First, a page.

4 Key Mistakes Executors Often Make During The Probate Process

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Many people have heard about probate but do not fully understand the concept in its entirety. Probate is a legal process by which the court validates a will, estate debts and taxes are paid, before the remaining assets get distributed to the beneficiaries of the decedent. Unfortunately, the probate process is never as easy as it sounds and for that reason, executors often make key mistakes during the probate process. Depending on the size of the estate, the complexity of the ownership of estate assets, the number of beneficiaries or size of family and how these parties get along, probate can get pretty complicated, tiring and traumatic. This is even heightened by the fact that the family is in a state of mourning just after losing a loved one. For this reason, executors who are closely related to the deceased are likely to make one or more of the following 4 key mistakes executors often make during the probate process:

Delay in identifying and evaluating all estate assets

As an estate executor, it is good and would serve your best interests if you identify and evaluate the estate early enough. It is agreed that while mourning, you may procrastinate probate and your fiduciary duties but this would backfire in the long run. If your delay is seen as an act of negligence, then you may be prosecuted in court for this act. And knowing if the will specifies who gets what is vital as this would aid things for you. Evaluating assets may require you hiring an accountant. If you do not know how to go about all this, kindly hire a probate attorney to offer you professional assistance through probate.

Inefficiently handling financial matters and claims against the estate

As an executor, you should know that your fiduciary duties are bound by law and must be carried out accordingly to the state laws. Not knowing the laws concerning how estate claims are to be paid may land you into serious trouble. To pay estate debts to creditors and funds to beneficiaries, there is a sequence or order to be followed and if this order is not duly followed, you would be held liable when financial issues arise. Some people often lack the know-how on how assets should be distributed to beneficiaries and may likely pay out of order. No matter what the circumstances, a beneficiary designated to receive an amount of money is not expected to be paid that sum by the executor until all estate debts and expenses have been paid. What if you pay the said sum to the beneficiaries and then estate creditors come knocking and then then there are no more funds in the estate checking account?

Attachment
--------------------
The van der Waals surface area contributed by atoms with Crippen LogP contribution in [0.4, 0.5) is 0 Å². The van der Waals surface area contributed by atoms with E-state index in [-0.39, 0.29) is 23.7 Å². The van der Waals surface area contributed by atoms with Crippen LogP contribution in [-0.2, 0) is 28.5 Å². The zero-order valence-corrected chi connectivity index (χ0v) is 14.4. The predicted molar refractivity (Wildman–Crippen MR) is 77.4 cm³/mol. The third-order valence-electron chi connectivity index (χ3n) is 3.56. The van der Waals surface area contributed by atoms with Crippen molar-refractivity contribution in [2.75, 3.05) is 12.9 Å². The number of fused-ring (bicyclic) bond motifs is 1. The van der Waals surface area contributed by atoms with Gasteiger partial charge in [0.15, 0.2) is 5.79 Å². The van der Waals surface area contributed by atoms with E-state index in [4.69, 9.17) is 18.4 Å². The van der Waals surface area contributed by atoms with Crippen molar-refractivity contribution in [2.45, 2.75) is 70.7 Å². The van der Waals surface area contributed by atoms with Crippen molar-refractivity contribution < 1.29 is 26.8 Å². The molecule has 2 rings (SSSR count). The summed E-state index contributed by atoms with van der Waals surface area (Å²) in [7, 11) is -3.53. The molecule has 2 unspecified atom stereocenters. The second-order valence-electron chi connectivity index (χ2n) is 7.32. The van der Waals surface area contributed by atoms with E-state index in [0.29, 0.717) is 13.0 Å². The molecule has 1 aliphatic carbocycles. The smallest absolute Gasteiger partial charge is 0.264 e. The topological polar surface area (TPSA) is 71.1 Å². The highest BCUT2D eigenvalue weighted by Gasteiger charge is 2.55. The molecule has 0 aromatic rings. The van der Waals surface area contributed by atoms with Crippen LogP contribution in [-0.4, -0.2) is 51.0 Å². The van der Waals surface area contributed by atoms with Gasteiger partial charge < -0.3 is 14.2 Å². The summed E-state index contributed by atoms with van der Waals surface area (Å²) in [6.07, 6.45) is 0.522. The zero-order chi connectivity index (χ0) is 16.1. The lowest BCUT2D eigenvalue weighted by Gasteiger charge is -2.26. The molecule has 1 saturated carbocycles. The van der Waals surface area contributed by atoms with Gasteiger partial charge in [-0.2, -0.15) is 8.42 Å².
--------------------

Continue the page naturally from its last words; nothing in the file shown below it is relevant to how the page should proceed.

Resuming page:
Thinking you can do it all alone

Be open. Probate is not a one-man war, and you should remove it from your mind that you can accomplish this task all by yourself. You would need assistance from your family members as well as professionals. Probate is legal, and hence you would need legal guidance from a probate attorney in the state in which the deceased lived or owned assets. Hiring a probate lawyer very early is a key factor in the success of probate. They offer you crucial advice and prevent you from making any of these mistakes listed above as well as preventing wastage of time and estate funds. Do not wait until mistakes are already made before hiring a probate lawyer to help correct your mistakes. Hire one as early as possible.

Hiring the wrong probate attorney

This is one of the gravest mistake you could ever make during probate. Hiring the wrong probate lawyer is tantamount to wasting a lot of time and resources on a wild goose chase and then coming back to where you started without accomplishing anything. There are inexperienced lawyers who are solely out for what penny they can get from clients and would offer very little or no commendable assistance. Ensure you seek people’s opinions and carry out proper research on probate lawyers before hiring one. Ensure whoever you choose is of estimable character and professionalism with a lot of experience handling probate for several clients within your state or locality.

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DISCLAIMER: The information provided in this blog is for informational purposes only and should not be considered legal advice. The content of this blog may not reflect the most current legal developments. No attorney-client relationship is formed by reading this blog or contacting Morgan Legal Group.

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